Top 10 Tips to Make the Right Impression in a Sluggish Job Market

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Image is everything. It can land or lose you the job. Learn how to stand out in a sea of applicants, or how to maintain – even gain – precious ground in your career.

Deborah Rinner, Certified Protocol School of Washington, D.C. Graduate

No one forgets who made it possible to meet someone they might not have otherwise encountered – especially when that connection turns into business.

It wasn’t long ago that being present might have been enough. With employment statistics more dismal than Americans have faced in decades, finding – and keeping – a job is increasingly difficult.

When hundreds, even thousands, of qualified candidates apply for a single post, making the right impression is crucial. Here, Deborah Rinner, Certified Protocol School of Washington, D.C. graduate and Director of International Protocol and Corporate Etiquette Programs for Tero International, offers advice for gaining and maintaining an image of professionalism from which emerging college graduates and corporate executives alike can benefit.

1. Connect Four… Better Yet, Connect Five.
Go out of your way to introduce others so they can expand their networks. Challenge yourself to make at least five introductions each week. This actually strengthens your networking relationships and positions you as someone who “knows everyone.” No one forgets who made it possible to meet someone they might not have otherwise encountered – especially when that connection turns into business.

2. Follow Suit.
Seek out tailor who will work with you, your shape and wardrobe – new and existing. The right hem and sleeve length, cut of a jacket, and overall fit make the difference between having your clothing wear you instead of the other way around. After all, it takes only seconds for people greeting you to convert first visual impressions into an evaluation of your credibility.

3. But Enough About Me…
What is interesting for people to know about you? Although you want to err on the side of asking open ended questions about others, the time will come when others want to discover things about you. What is unique to you? What are your roles, responsibilities, and reasons for doing what you do? Reflect ahead of time and have ideas ready so you won’t be taken off guard.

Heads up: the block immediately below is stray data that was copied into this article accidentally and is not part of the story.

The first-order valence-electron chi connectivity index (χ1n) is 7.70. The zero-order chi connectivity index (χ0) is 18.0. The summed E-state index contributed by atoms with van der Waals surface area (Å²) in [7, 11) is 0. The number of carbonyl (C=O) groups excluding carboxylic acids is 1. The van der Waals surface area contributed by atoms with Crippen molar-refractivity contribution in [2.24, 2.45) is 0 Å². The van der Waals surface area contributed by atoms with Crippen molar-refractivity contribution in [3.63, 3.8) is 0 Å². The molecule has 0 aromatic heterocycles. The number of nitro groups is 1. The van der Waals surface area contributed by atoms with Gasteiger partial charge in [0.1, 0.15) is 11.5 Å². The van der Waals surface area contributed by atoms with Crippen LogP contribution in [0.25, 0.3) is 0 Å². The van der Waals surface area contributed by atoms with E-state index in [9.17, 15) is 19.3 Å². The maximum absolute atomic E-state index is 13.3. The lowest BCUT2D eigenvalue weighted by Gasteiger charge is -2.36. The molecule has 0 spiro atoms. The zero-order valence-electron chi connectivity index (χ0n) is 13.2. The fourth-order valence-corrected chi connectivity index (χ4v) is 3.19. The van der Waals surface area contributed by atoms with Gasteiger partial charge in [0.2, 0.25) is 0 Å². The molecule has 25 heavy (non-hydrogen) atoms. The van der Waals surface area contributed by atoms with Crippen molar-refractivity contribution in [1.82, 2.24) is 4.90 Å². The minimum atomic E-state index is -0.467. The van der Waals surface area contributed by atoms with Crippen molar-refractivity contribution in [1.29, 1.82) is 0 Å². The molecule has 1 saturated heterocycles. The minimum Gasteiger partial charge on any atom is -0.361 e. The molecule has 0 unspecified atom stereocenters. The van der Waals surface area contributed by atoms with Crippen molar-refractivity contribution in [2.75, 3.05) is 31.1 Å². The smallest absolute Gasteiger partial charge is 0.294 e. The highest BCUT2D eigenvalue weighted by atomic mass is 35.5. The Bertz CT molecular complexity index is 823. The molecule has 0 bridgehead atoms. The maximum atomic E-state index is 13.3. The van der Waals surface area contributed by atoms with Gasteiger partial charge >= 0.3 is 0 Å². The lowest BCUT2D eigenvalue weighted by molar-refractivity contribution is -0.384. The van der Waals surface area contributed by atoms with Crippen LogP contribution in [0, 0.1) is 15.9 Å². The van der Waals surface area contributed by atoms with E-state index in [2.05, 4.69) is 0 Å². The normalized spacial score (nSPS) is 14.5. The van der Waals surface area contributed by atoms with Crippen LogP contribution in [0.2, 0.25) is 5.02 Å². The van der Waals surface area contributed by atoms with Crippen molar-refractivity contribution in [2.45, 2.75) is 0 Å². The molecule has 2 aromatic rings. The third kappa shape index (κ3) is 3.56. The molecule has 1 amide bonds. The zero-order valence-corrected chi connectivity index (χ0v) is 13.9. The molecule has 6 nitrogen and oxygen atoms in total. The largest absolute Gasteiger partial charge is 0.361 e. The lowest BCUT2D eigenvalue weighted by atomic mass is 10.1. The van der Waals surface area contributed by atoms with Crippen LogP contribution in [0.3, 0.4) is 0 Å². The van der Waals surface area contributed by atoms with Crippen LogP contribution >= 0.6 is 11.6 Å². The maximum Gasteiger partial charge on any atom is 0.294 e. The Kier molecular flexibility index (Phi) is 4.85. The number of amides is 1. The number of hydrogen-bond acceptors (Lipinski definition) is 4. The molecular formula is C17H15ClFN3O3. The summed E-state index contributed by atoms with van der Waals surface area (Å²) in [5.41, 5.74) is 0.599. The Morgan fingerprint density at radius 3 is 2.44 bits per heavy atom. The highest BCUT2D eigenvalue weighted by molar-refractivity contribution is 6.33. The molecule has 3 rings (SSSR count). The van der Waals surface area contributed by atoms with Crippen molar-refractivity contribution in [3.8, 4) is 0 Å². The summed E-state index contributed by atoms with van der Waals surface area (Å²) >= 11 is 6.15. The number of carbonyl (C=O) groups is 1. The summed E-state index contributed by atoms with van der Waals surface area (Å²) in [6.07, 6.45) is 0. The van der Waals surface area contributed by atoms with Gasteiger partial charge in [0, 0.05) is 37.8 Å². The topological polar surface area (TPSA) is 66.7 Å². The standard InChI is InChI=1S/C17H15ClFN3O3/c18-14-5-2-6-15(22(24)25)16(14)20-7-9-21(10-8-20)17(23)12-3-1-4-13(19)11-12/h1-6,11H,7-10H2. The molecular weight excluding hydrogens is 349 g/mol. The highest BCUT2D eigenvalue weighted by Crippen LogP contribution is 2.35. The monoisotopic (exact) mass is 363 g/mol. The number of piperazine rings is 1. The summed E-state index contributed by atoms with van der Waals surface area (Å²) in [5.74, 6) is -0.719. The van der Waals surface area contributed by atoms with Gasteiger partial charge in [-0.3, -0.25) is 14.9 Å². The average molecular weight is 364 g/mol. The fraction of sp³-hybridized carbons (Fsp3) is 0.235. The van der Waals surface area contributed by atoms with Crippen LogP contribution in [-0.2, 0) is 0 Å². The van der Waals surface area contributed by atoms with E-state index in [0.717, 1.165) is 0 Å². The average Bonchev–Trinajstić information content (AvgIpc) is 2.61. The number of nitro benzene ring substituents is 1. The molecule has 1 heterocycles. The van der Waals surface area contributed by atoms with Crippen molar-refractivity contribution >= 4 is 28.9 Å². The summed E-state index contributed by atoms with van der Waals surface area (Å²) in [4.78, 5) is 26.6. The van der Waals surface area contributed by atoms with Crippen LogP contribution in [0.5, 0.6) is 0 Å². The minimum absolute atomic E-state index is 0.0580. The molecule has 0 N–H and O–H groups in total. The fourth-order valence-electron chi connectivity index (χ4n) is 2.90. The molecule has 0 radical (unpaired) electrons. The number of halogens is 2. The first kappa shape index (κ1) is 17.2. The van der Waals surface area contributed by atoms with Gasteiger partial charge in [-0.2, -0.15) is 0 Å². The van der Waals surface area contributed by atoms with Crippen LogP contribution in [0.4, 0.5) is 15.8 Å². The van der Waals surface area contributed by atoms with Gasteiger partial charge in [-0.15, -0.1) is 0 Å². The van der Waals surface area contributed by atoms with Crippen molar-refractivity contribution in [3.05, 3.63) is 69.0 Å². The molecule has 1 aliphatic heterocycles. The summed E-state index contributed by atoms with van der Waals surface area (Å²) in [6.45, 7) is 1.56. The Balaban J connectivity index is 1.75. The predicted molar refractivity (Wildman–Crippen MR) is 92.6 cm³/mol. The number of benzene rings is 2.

4. Hello, Good-bye?
When phoning people, don’t make the assumption that just because you got them live that they have time for you. Always ask, “Is this a good time for you to talk?” This is not only a courtesy, but it will help ensure the other person is present in the conversation.

5. Do Sweat the Small Stuff.
You probably detail your vehicle, but do you take the time to detail yourself? Hair, appropriate makeup (or lack of it), grooming, and clean, pressed clothing announces to attentive you are to detail. It starts at the ground floor: Cary Grant stated he learned early in life to never buy anything but the best pair of shoes. Keep them clean and polished, too.

6. Caught on Video
If a picture is worth a thousand words, then a video is worth a million. The only way to see and hear yourself as others do is to get on video. Open posture, balanced stance, and eye contact communicate more than what you actually say. Vocal quality (which is easy to adjust) is key to engaging others. Analyze your mannerisms; anything repetitive will become the focus, instead of what you’re actually saying.

7. I’m All Ears.
Listen to people without passing judgment or planning what you are going to say next. Suspend your personal biases long enough to truly understand the other person. Communicate you’re listening by monitoring your own body language – leaning forward, nodding, appropriate facial expression, eye contact. Being engaged is engaging… and not soon forgotten.

8. Smooth Talker
Use “hello” rather than “hi” and “good-bye” rather than “bye-bye”. Take phrases such as “you guys” out of your repertoire. Verbiage that is too casual, tenses used incorrectly, and fillers – uh, um, like – cloud your communication and can make others question competence.

9. Take it Slow.
The opportunity to share space, time and energy with other humans in the act of greeting is missed if you are not consciously slowing down and being present. Looking in people’s eyes, smiling, and lining up your posture with theirs communicates that you value them. People remember vividly those who acknowledge them.

10. Drop a Line.
The people you see everyday are important, but so are those you may only have a chance to see occasionally. Reach out. Having a stack of quality stationery on your desk allows you to pop out a handwritten note in minutes. Leaving a voicemail saying you hope all is well keeps your network alive, sustains and grows your relationships.

Stats:

  • According to the National Association of Colleges and Employers, graduates now face the worst job market since the early 1980s.
  • The study by the National Association of Colleges and Employers also shows that fewer than 20 percent of graduates have a job lined up at graduation – that figure was about 50 percent just two years ago.
  • Bloomberg reports that, in December, workers were unemployed for an average of 29.1 weeks – the longest stretch since unemployment records began in 1948.

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Deborah Rinner
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